Following a string of prominent English-language features from 1995 to 2004 (“The Beautiful Country,” “Aberdeen,” “Zero Kelvin”), “A Somewhat Gentle Man” marks director Hans Petter Moland’s second assured return to his native Norwegian cinema after 2006’s “Comrade Pederson.” The enjoyable gangster comedy, written with ironic flourishes by Kim Fupz Aakeson, includes the characteristic motley crew of quirky, deadpan misfits often found frequenting Scandinavian films. Moland’s laid-back direction is assuredly Nordic in temperament, with strikingly dreary cinematography capturing the vast expanse of the film’s gray suburban industrial landscape.
Obviously, a big attraction is the always dependably solid performance of Swedish international movie star Stellan Skarsgård (“Good Will Hunting,” “Mamma Mia!”). Here he plays Ulrik, who, after 12 years behind bars, almost reluctantly leaves on parole for murder. The pony-tailed, bulky former tough guy both moves and thinks slowly. Since he doesn’t have any plans for his post-prison life, he winds up accepting help from Jensen (Bjørn Floberg), his previous mob boss, who sets him up with a gig repairing automobiles. Ulrik moves into a crummy flat overseen by Jensen’s taciturn sister (Jorunn Kjellsby), a landlady who provides home-cooked dinner with sex for dessert.
Meanwhile, Jensen insists that Ulrik put a revenge hit on the rat who snitched on him back in the day, putting him in the slammer. Well, now that he’s a somewhat gentle man, Ulrik would prefer to stay on the straight and narrow, so he finds another way. He also gradually warms up and develops a tender romance with a fetching coworker (Jannike Kruse). His emotional development moves him toward closing the gap with his estranged ex-wife and son (Jan Gunnar Røise), who barely knows his father after 12 years apart. And in his newfound humanity, Ulrik finds a modest dose of redemption.
A Somewhat Gentle Man
(En ganske snill mann)
(Norwegian with subtitles; 103 min.)
Landmark’s E Street Cinema
Opens Fri., March 5
3.5 out of 5 stars
Environmental Film Festival
The 19th annual Environmental Film Festival in the Nation’s Capital returns March 15 to 27, with this year’s theme examining the critical connections between energy and the environment. The massive festival screens 150 documentary, narrative, animated, archival, experimental and children’s films from 40 countries — including 80 D.C., U.S. and world premieres — to more than 26,000 audience members in 60 venues sprawling across the Washington area, including various embassies. Other impressive stats: 55 filmmakers and 94 special guests will discuss their work, presented in collaboration with more than 100 local, national and global organizations.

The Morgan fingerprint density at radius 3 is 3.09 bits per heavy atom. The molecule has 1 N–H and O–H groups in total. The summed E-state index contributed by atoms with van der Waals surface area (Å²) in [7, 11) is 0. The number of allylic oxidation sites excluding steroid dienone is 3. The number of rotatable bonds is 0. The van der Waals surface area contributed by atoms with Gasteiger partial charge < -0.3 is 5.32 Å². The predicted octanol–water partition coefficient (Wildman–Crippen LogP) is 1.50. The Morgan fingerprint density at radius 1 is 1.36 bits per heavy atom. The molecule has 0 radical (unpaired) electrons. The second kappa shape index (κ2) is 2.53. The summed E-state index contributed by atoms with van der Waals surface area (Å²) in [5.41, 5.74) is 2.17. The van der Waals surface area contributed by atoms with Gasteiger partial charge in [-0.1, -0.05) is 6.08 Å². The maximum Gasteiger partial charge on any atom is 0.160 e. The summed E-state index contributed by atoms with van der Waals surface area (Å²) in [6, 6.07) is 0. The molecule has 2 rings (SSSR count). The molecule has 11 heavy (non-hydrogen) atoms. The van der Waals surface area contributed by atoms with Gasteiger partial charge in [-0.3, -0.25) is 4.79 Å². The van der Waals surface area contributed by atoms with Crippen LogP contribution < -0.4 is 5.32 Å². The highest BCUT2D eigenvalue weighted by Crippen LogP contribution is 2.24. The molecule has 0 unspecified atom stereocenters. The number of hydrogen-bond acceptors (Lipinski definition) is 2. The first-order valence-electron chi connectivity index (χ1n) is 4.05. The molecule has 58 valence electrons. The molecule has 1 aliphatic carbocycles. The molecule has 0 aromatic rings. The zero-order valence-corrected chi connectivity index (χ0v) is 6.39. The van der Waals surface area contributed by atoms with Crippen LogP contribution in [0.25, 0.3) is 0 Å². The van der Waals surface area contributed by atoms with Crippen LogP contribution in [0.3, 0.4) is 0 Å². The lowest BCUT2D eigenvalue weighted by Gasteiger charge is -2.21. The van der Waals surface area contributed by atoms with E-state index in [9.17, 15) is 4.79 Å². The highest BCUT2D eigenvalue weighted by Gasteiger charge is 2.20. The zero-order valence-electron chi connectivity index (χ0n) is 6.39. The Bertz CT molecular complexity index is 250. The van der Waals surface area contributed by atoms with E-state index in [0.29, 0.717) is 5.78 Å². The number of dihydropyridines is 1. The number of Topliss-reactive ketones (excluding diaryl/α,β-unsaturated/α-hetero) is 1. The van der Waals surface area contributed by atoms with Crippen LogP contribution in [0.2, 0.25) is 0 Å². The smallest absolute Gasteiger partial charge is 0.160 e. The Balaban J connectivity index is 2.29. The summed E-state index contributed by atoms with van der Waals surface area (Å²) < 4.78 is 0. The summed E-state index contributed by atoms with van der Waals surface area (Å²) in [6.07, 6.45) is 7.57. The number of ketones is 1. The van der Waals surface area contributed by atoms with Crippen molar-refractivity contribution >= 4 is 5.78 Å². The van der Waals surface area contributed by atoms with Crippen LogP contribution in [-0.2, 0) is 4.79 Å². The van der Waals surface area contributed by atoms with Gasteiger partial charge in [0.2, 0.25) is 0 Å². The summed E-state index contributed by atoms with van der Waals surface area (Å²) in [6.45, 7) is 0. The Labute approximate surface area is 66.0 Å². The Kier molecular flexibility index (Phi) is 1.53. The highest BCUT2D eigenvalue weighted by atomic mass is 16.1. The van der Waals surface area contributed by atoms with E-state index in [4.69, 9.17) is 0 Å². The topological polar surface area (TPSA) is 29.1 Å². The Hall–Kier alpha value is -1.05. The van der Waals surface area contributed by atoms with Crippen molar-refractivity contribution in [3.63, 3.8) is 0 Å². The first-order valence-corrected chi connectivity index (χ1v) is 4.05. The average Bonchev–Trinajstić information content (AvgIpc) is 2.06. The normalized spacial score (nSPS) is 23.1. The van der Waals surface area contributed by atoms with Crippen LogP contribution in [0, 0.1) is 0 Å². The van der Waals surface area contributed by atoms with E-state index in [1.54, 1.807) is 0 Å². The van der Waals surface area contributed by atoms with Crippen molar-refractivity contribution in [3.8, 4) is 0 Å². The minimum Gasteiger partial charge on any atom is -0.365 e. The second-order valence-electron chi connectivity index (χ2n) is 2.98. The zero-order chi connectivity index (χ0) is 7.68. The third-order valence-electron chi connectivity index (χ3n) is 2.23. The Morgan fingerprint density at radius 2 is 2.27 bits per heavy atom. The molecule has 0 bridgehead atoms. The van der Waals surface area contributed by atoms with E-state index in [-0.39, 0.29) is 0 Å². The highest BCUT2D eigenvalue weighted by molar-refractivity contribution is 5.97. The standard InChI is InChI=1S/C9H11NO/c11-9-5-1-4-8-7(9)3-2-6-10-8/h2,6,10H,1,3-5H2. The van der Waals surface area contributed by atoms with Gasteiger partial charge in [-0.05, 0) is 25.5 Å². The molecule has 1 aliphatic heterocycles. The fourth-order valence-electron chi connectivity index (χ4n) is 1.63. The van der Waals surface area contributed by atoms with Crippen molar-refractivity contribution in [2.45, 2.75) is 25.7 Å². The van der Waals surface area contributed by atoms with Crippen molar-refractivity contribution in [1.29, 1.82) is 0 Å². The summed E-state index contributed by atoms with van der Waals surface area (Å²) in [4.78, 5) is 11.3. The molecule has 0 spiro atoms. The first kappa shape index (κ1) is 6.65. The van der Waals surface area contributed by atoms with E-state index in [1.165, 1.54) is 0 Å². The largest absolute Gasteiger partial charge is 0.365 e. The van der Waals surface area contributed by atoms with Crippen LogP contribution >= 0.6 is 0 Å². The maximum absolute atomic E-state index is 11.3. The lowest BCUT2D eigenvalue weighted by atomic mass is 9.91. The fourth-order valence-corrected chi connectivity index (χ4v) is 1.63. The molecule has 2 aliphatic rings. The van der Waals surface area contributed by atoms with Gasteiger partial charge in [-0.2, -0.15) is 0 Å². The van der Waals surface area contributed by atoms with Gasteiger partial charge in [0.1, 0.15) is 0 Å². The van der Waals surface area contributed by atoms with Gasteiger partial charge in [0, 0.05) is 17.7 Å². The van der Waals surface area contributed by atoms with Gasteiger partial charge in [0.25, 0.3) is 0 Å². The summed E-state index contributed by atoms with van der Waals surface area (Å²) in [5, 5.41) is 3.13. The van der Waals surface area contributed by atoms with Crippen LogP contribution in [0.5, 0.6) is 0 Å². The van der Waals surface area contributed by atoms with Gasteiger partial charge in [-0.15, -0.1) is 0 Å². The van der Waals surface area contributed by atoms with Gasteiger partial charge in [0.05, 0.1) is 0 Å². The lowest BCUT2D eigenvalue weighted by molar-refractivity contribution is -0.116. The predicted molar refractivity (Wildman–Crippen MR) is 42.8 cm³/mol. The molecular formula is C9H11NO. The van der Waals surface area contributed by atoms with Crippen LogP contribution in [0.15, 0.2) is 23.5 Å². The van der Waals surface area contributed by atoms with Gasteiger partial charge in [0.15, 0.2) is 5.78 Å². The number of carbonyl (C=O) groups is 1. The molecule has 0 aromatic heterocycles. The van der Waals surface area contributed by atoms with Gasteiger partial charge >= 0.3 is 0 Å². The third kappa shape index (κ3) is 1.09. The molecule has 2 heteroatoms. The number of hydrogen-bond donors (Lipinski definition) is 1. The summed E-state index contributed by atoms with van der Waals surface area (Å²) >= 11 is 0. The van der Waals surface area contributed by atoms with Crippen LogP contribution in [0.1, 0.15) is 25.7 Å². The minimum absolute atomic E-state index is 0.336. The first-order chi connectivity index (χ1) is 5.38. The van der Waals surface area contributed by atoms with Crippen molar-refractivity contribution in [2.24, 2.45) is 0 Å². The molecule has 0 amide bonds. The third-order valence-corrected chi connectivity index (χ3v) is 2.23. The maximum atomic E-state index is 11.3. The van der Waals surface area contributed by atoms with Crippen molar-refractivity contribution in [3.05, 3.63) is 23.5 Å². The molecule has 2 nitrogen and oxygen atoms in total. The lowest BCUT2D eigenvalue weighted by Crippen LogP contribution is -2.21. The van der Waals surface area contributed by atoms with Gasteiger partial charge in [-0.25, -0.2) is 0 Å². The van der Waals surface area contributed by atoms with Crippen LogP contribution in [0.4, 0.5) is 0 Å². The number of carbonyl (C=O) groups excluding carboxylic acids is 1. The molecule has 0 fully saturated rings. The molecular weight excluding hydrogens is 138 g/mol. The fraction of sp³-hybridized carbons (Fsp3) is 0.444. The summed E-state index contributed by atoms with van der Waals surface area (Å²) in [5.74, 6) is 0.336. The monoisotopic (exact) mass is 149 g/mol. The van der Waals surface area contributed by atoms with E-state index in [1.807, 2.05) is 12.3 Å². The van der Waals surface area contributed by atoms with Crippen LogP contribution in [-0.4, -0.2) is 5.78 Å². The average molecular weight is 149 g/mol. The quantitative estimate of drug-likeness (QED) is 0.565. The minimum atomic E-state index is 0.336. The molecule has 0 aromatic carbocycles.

American Film Institute (AFI) Silver Theatre
The Environmental Film Festival plays at AFI from March 18 to 25. Before that, check out a revival of “Black Orpheus” (March 4-9) and the “Jean Harlow Centennial Celebration” (March 5-8). The “Alfred Hitchcock Retrospective” concludes “Part I: The British Hitchcock” (through March 31). “Backwards and in High Heels: Ginger Rogers Centennial Retrospective” continues through April 7.
(301) 495-6700, www.afi.com/silver
National Gallery of Art
Environmental Film Festival selections include the Washington premiere of Sophie Fiennes’s “Over Your Cities Grass Will Grow” (March 20, 4:30 p.m.); “I. M. Pei: Building China Modern” (March 26, 2 p.m.), with director Anne Makepeace in person; and the Washington premiere of “Nostalgia for the Light” (March 26, 4 p.m.) by Patricio Guzmán.
The series “Remembering Risorgimento” (March 12-19) celebrates the 150th anniversary of the Risorgimento, the Italian unification movement.
(202) 842-6799, www.nga.gov/programs/film
Freer Gallery of Art
The Environmental Film Festival’s “Focus on China” features “Disorder” (March 25, 7 p.m.) and “Ghost Town” (March 27, 2 p.m.). Separately, “Cruel Cinema: New Directions in Tamil Film” runs March 4 to 20.
(202) 357-2700, www.asia.si.edu/events/films.asp
“A Deeper Look: Showcasing ‘Film|Neu’ Directors” (through March 14) allows audiences to view earlier work by selected directors from January’s Film|Neu festival spotlighting the latest German-language cinema.
(202) 289-1200, www.goethe.de/ins/us/was/kue/film/enindex.htm